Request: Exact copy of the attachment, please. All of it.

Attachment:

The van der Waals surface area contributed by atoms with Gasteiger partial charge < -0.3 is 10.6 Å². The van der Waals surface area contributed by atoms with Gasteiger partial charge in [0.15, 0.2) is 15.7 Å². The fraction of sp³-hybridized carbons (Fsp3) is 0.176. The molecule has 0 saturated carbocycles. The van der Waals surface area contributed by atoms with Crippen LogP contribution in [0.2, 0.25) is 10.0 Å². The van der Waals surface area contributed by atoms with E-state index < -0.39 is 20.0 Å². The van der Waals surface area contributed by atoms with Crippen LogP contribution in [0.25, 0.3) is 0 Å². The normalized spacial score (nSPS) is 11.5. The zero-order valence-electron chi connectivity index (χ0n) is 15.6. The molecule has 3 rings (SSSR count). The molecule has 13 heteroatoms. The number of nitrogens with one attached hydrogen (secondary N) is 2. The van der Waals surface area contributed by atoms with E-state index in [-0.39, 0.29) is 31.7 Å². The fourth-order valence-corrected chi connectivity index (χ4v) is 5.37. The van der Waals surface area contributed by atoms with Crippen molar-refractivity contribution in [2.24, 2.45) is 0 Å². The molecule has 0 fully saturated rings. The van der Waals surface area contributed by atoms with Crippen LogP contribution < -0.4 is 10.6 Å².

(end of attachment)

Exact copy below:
The van der Waals surface area contributed by atoms with Gasteiger partial charge < -0.3 is 10.6 Å². The van der Waals surface area contributed by atoms with Gasteiger partial charge in [0.15, 0.2) is 15.7 Å². The fraction of sp³-hybridized carbons (Fsp3) is 0.176. The molecule has 0 saturated carbocycles. The van der Waals surface area contributed by atoms with Crippen LogP contribution in [0.2, 0.25) is 10.0 Å². The van der Waals surface area contributed by atoms with E-state index < -0.39 is 20.0 Å². The van der Waals surface area contributed by atoms with Crippen LogP contribution in [0.25, 0.3) is 0 Å². The normalized spacial score (nSPS) is 11.5. The zero-order valence-electron chi connectivity index (χ0n) is 15.6. The molecule has 3 rings (SSSR count). The molecule has 13 heteroatoms. The number of nitrogens with one attached hydrogen (secondary N) is 2. The van der Waals surface area contributed by atoms with E-state index in [-0.39, 0.29) is 31.7 Å². The fourth-order valence-corrected chi connectivity index (χ4v) is 5.37. The van der Waals surface area contributed by atoms with Crippen molar-refractivity contribution in [2.24, 2.45) is 0 Å². The molecule has 0 fully saturated rings. The van der Waals surface area contributed by atoms with Crippen LogP contribution < -0.4 is 10.6 Å².